3 Ways to Fix the Pro Bowl

by Isaiah Webster III

WASHINGTON — Truthfully, the NFL’s all-star game — known as the Pro Bowl — should probably just be scrapped completely. It’s notorious for the fact that players love being selected for the game, but hate actually playing in it. Why risk an injury that could end your entire career to play in a meaningless exhibition game?

The last few Pro Bowls have been awful. Between the watered-down rules and the half-hearted effort from many of the players, it wouldn’t be fair to even call it flag football. It’s just an embarrassment. And for a $10 billion industry like the NFL, embarrassments are bad for business.

So the league set out to fix the problem, and today announced some radical changes for the Pro Bowl. The game will no longer feature AFC versus NFC, and it won’t feature any kickoffs, either. Instead, the NFL and the NFL Players Association have agreed to select Pro Bowl players with no regard to conference; and the two teams will be determined through a fantasy-style “Pro Bowl Draft.” Crazy, isn’t it? Under this new format, teammates could end up on different Pro Bowl teams. I can’t wait to see how seriously Clay Matthews tackles Aaron Rodgers when given the chance!

It remains to be seen whether this new format is here to stay or whether the NFL is just experimenting. What is clear is that the Pro Bowl is on its last leg. But if we absolutely must have an NFL all-star game, here’s three ways to improve it.

Hold the game after the Super Bowl

This seems like a no-brainer. Currently, the game is played the week prior to the Super Bowl. Naturally, the two teams participating in the Super Bowl exclude their players from competing in a pointless game just a week before the biggest game of their lives. By definition, Super Bowl teams are quality squads, so they are generally loaded with quite a few all-stars. Having the Pro Bowl before Super Bowl Sunday automatically eliminates key all-stars that fans want to see. The NFL use to hold the Pro Bowl the week after the Super Bowl, and if the all-star game stands as its own event, the league should return to that spot on the calendar.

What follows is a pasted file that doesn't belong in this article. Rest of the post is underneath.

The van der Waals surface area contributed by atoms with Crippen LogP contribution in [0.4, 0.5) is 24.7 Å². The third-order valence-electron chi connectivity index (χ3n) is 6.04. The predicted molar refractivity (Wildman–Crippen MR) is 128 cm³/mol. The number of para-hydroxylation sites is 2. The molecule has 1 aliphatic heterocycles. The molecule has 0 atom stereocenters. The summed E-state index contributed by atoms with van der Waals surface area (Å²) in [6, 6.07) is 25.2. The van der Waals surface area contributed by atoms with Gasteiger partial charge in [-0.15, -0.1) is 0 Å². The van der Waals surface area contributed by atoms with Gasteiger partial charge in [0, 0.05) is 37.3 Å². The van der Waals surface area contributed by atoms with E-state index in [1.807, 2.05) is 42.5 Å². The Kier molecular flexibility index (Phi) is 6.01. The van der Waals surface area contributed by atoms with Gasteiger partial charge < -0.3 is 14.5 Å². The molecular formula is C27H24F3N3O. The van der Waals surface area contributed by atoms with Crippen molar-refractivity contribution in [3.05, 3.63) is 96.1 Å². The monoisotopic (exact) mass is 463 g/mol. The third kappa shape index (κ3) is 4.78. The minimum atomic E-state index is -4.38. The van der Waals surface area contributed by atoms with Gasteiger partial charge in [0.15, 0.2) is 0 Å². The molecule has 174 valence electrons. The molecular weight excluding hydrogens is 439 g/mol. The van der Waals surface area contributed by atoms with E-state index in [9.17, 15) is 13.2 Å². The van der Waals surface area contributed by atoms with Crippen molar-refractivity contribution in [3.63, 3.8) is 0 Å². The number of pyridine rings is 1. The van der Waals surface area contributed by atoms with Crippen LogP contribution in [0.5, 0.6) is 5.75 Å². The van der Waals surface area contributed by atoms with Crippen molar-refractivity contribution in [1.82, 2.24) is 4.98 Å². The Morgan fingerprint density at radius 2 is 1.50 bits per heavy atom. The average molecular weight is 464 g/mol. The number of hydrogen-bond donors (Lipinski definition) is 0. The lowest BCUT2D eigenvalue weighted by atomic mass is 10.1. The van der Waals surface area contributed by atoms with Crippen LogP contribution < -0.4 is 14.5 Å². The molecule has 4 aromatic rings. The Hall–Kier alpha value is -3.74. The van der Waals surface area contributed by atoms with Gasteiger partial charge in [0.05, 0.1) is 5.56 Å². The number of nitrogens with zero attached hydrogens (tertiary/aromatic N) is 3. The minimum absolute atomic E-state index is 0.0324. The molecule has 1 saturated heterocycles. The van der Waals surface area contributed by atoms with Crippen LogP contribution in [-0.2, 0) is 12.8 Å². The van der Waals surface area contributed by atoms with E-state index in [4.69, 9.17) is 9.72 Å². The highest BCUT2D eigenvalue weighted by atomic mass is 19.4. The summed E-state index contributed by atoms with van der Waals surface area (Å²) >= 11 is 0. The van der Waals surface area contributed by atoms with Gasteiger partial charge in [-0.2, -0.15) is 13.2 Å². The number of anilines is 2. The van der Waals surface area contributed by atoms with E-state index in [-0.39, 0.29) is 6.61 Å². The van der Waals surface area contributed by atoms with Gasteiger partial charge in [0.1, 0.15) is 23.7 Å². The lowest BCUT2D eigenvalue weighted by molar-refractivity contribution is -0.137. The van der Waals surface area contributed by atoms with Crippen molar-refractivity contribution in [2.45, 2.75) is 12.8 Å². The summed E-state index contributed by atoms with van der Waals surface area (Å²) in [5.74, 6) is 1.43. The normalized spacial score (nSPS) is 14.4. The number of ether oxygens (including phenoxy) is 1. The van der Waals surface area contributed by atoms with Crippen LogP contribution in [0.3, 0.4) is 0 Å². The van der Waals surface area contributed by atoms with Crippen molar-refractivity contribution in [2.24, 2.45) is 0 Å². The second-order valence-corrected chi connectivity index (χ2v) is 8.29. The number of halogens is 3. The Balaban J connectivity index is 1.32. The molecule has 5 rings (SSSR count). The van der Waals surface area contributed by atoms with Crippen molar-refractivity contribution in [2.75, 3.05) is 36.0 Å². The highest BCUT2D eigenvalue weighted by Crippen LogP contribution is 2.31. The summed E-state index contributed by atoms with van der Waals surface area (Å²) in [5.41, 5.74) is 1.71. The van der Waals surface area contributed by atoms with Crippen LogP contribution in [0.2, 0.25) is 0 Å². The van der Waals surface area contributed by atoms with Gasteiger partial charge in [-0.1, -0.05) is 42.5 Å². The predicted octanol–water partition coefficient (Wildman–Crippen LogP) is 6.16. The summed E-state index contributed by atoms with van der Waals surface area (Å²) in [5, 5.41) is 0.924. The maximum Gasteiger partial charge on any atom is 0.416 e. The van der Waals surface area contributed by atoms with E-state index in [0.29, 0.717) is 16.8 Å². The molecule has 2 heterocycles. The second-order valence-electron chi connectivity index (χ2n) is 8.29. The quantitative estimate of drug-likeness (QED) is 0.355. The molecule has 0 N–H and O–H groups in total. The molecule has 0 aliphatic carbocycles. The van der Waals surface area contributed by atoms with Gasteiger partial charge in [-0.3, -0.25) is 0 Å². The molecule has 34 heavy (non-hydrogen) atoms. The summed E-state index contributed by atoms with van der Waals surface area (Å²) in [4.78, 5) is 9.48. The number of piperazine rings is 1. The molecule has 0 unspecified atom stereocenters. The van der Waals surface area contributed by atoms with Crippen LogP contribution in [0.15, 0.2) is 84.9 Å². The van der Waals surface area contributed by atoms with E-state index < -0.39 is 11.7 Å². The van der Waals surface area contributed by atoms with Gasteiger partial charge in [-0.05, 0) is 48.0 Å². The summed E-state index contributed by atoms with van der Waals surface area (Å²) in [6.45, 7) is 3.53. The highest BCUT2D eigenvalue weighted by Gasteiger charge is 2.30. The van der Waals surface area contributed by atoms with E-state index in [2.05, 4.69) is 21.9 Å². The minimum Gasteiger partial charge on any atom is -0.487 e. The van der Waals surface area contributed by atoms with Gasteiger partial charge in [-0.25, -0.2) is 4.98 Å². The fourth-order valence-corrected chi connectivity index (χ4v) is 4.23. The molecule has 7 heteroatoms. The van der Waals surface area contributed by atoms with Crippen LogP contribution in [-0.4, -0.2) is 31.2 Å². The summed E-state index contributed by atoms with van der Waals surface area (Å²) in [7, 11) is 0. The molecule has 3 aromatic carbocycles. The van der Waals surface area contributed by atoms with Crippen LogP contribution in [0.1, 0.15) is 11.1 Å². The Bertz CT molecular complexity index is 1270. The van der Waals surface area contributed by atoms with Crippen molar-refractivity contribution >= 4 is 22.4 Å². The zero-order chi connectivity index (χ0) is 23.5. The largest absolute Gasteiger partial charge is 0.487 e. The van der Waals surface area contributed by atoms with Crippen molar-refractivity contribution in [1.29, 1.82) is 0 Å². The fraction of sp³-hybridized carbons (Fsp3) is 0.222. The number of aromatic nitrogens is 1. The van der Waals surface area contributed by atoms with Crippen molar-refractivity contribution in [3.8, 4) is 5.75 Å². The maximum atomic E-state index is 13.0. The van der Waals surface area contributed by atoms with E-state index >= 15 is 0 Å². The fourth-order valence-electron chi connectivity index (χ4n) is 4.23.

Stage a Pro Bowl-Super Bowl Doubleheader

A staple of the regular season is the Sunday afternoon “doubleheader,” meaning a regional game played early in the day followed by a national game played in the late afternoon. The NFL has gone to great lengths over the past few years to start late afternoon games even later — to ensure more fans see the marquee match-ups. Fans eat it up!

Why not a doubleheader on Super Bowl Sunday? The NFL could stage the Pro Bowl as the “early” game, and then follow it up with the Super Bowl as the “late game.” The league could use the same venue, and create this mega atmosphere of celebrating its all-stars and its two best teams. It would be a super-sized Super Bowl Sunday; the entertainment could be sandwiched between both games, thus maintaining a normal halftime period for both. The only drawback is that the Super Bowl clubs would still exclude their players from the Pro Bowl. But on the plus side, those players would still technically get to attend the all-star game.

Cut Back Preseason to Encourage Pro Bowl Participation

The players hate the preseason. Quite simply, it’s four meaningless games that serve no greater purpose than injuring players. The NFL loves the preseason because the games generate more revenue from fans and the TV contracts. The NFL and Players Association could strike a deal that benefits both sides. The NFL could agree to cut preseason in half, down to just two games. In return, the NFLPA could agree to have its members sacrifice their bodies in one meaningless Pro Bowl, given that they’d have two fewer meaningless preseason games to worry about. Under this deal, the players would be cutting their overall meaningless games by two. It’s a trade-off that favors the players. And the fans would get to see a real Pro Bowl game, where defenses are allowed to blitz and kickoffs are actually included.

As with the other two options, this one is not perfect, either. For starters, most all-stars rarely play in the preseason. The preseason is mostly filled with rookies looking to earn a spot on a team. From this perspective, there is not much incentive for veteran players to strike such a deal involving the Pro Bowl since they aren’t playing in the exhibition season anyway. Since the guys playing in the preseason are so radically different from the guys playing in the Pro Bowl, it’s not an apples-to-apples comparison.

Nonetheless, any of these options are better than what the NFL floated today. Though I must admit, even after writing this column, I think I’m more convinced the Pro Bowl should just be canned.